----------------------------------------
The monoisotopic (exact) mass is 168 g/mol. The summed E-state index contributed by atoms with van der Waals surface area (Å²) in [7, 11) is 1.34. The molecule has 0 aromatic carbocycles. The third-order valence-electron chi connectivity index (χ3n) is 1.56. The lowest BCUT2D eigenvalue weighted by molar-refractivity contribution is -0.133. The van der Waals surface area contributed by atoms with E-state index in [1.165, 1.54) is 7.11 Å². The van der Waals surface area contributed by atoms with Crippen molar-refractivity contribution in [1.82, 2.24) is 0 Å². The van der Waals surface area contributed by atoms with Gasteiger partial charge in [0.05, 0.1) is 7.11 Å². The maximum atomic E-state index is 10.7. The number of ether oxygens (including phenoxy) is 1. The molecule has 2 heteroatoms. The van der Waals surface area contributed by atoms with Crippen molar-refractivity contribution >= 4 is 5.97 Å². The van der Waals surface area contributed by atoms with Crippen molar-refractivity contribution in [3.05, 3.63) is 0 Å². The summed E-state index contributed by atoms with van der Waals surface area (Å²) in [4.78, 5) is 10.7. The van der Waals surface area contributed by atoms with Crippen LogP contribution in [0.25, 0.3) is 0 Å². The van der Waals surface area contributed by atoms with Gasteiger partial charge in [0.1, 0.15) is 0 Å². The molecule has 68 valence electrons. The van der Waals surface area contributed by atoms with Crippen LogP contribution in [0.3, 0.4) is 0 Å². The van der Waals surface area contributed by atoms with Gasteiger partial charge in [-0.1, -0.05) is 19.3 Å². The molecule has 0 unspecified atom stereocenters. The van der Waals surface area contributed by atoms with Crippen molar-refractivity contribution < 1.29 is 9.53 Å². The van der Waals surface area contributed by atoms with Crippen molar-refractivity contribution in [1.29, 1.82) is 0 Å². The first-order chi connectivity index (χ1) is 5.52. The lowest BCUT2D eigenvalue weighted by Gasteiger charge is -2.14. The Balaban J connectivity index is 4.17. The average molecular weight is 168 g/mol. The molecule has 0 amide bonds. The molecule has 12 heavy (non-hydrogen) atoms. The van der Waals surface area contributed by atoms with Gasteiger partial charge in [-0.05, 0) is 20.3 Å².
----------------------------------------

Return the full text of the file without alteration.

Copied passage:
The monoisotopic (exact) mass is 168 g/mol. The summed E-state index contributed by atoms with van der Waals surface area (Å²) in [7, 11) is 1.34. The molecule has 0 aromatic carbocycles. The third-order valence-electron chi connectivity index (χ3n) is 1.56. The lowest BCUT2D eigenvalue weighted by molar-refractivity contribution is -0.133. The van der Waals surface area contributed by atoms with E-state index in [1.165, 1.54) is 7.11 Å². The van der Waals surface area contributed by atoms with Crippen molar-refractivity contribution in [1.82, 2.24) is 0 Å². The van der Waals surface area contributed by atoms with Gasteiger partial charge in [0.05, 0.1) is 7.11 Å². The maximum atomic E-state index is 10.7. The number of ether oxygens (including phenoxy) is 1. The molecule has 2 heteroatoms. The van der Waals surface area contributed by atoms with Crippen molar-refractivity contribution >= 4 is 5.97 Å². The van der Waals surface area contributed by atoms with Crippen molar-refractivity contribution in [3.05, 3.63) is 0 Å². The summed E-state index contributed by atoms with van der Waals surface area (Å²) in [4.78, 5) is 10.7. The van der Waals surface area contributed by atoms with Crippen LogP contribution in [0.25, 0.3) is 0 Å². The van der Waals surface area contributed by atoms with Gasteiger partial charge in [0.1, 0.15) is 0 Å². The molecule has 68 valence electrons. The van der Waals surface area contributed by atoms with Crippen LogP contribution in [0.3, 0.4) is 0 Å². The van der Waals surface area contributed by atoms with Gasteiger partial charge in [-0.1, -0.05) is 19.3 Å². The molecule has 0 unspecified atom stereocenters. The van der Waals surface area contributed by atoms with Crippen molar-refractivity contribution < 1.29 is 9.53 Å². The van der Waals surface area contributed by atoms with Crippen molar-refractivity contribution in [1.29, 1.82) is 0 Å². The first-order chi connectivity index (χ1) is 5.52. The lowest BCUT2D eigenvalue weighted by Gasteiger charge is -2.14. The Balaban J connectivity index is 4.17. The average molecular weight is 168 g/mol. The molecule has 0 amide bonds. The molecule has 12 heavy (non-hydrogen) atoms. The van der Waals surface area contributed by atoms with Gasteiger partial charge in [-0.05, 0) is 20.3 Å².